1910 - 1950s
Among the many Armenian photographers who worked in Egypt between 1880s and 1950s, the role of Aram Alban is of particular significance. Marked by remarkable individuality and talent, Alban left an undeniable trace on the history of photography in the Middle East and was a key figure in the formation of Egyptian and Armenian modernist photography.
Born to affluent, middle class parents, Alban had received a good education and was schooled in the arts and music. Fascinated by the camera in his teenage years, he became an apprentice to the Alexandria-based photographers Belian and Tachjian. By 1910 Alban was confident enough to open a studio of his own. Aware of the latest currents in European photography (Alban travelled there regularly), he successfully appropriated the soft-focus, glamorous style favored by German and French studio photographers. This approach to portraiture, which transported the sitter into the realm of performance and fantasy, proved to be enormously popular, ensuring Alban’s rapid rise to success.
Deciding that his talents could take him further than Egypt, he left the Alexandria studio to his assistant, Apkar Retian and moved to Europe in early 1920s. Initially opening a studio in Brussels, Alban established a branch in Paris only a few years later. Considering the huge competition, this achievement was nothing short of a triumph for the dwarfish-looking Armenian émigré. Fluent in at least four languages, an accomplished musician and a witty raconteur, Alban had no difficulty in attracting commissions from the world of fashion, theater, film and the nobility (Queens of Belgium and Egypt were among his regular clients).
Of the Armenian photographers working at the time, Alban was one of the very few who considered himself not simply a craftsman but an artist. Fully engaged with all aspects of modern culture, he, nevertheless, kept a sober outlook, gravitating towards a style that looked avant-garde while remaining remarkably classicist. During the 1930s he was particularly enamored of surrealism and utilized various experiments such as double exposures, solarization and disorienting cropping to create startling compositions. The use of shadows (often his own) was an especially favored device through which he could transform a benign looking space into a narrative pregnant with tension and drama. There was, however, a simplicity to his aesthetic which proved highly influential for the many photographers who were associated with him in some way. His inclusion in the famous 1935 anthology ‘Formes Nues’, which placed him next to Man Ray, Brassai, Dritkol, Kertesz, Moholy-Nagy and Dora Maar, consolidated his stature as a truly international master.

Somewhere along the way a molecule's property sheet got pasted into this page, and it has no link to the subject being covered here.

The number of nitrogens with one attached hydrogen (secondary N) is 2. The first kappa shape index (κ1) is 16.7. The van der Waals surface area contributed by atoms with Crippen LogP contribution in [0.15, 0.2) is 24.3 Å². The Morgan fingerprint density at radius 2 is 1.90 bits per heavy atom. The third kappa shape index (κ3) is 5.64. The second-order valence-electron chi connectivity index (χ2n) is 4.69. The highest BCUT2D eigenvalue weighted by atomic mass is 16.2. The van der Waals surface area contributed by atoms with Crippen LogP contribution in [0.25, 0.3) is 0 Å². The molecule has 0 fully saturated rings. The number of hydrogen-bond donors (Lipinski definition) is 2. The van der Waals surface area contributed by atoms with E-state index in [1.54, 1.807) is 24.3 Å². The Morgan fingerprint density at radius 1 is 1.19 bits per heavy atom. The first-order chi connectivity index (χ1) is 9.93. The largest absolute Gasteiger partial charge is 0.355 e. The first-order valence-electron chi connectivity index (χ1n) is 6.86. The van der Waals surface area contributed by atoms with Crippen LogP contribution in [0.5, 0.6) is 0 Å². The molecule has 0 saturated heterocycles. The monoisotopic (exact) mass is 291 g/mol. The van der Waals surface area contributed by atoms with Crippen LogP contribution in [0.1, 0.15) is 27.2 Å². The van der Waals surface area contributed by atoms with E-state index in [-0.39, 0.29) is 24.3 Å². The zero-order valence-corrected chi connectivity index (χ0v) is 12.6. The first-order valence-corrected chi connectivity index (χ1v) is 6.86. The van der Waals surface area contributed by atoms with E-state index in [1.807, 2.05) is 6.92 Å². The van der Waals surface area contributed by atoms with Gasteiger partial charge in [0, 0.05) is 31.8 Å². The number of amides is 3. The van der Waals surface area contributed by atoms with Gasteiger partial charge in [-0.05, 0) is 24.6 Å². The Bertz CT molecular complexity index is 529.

But age and the advent of WWII forced Alban to return to the relative tranquility and comfort of Alexandria in 1940. Not wishing to compete with Apkar Retian, Alban decided to relocate his business to Cairo. The edgy, sensual and erotically charged brand of modernism that he had developed in Europe immediately began to affect the works of his local, mainly Armenian competitors. It is from Alban that photographers such as Van Leo, Angelo and Armand drew their flamboyant styles. When one of Alban’s younger disciples, Andranik Kochar, moved to Soviet Armenia in 1946, he brought with him the Egyptian master’s stylistic threads, thus radically transforming the artistically drab photographic context of Soviet Armenia.
Alban’s role in developing what came to be known as the ‘Cairo’ school of photography cannot be underestimated. As a mentor of numerous diasporan Armenian practitioners he deserves to be known as one of the father figures in Armenian photography along with Abdullah Frères and Andranik Kochar. His oeuvre is exceptional in its celebration of the artistic potential of photography and its brilliant mélange of Eastern and European aesthetic sensibilities.
Belgium, Egypt, Armenia, France
Constantinople (b.), Alexandria, Cairo, Paris, Brussels
artistic, advertising, studio, documentary
Maria Golia, Photography and Egypt, Reaktion books, London, 2010, pp95-101. Akram Zaatri, Portraits du Caire: Van Leo, Armand, Alban, Actes Sud, Beyrouth, 1999
American University of Cairo Arab Image Foundation, Beirut Lusadaran Armenian Photography Foundation, Yerevan Metropoliten Museum of Art, New York